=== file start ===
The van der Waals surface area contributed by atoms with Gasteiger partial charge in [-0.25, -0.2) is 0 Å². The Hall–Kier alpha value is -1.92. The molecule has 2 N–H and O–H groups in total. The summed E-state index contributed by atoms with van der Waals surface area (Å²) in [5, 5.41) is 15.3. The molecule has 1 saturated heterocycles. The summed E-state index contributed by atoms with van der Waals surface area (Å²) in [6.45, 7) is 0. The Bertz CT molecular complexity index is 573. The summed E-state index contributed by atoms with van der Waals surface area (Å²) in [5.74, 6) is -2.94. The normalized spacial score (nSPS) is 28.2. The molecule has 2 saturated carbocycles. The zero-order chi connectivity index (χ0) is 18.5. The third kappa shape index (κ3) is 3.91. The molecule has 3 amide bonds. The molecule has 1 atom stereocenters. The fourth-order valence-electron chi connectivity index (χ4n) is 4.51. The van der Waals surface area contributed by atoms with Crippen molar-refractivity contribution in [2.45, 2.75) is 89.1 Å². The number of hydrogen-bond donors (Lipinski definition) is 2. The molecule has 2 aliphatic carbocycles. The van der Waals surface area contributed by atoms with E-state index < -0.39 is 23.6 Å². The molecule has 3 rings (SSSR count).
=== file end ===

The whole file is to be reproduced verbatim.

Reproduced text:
The van der Waals surface area contributed by atoms with Gasteiger partial charge in [-0.25, -0.2) is 0 Å². The Hall–Kier alpha value is -1.92. The molecule has 2 N–H and O–H groups in total. The summed E-state index contributed by atoms with van der Waals surface area (Å²) in [5, 5.41) is 15.3. The molecule has 1 saturated heterocycles. The summed E-state index contributed by atoms with van der Waals surface area (Å²) in [6.45, 7) is 0. The Bertz CT molecular complexity index is 573. The summed E-state index contributed by atoms with van der Waals surface area (Å²) in [5.74, 6) is -2.94. The normalized spacial score (nSPS) is 28.2. The molecule has 2 saturated carbocycles. The zero-order chi connectivity index (χ0) is 18.5. The third kappa shape index (κ3) is 3.91. The molecule has 3 amide bonds. The molecule has 1 atom stereocenters. The fourth-order valence-electron chi connectivity index (χ4n) is 4.51. The van der Waals surface area contributed by atoms with Crippen molar-refractivity contribution in [2.45, 2.75) is 89.1 Å². The number of hydrogen-bond donors (Lipinski definition) is 2. The molecule has 2 aliphatic carbocycles. The van der Waals surface area contributed by atoms with E-state index < -0.39 is 23.6 Å². The molecule has 3 rings (SSSR count).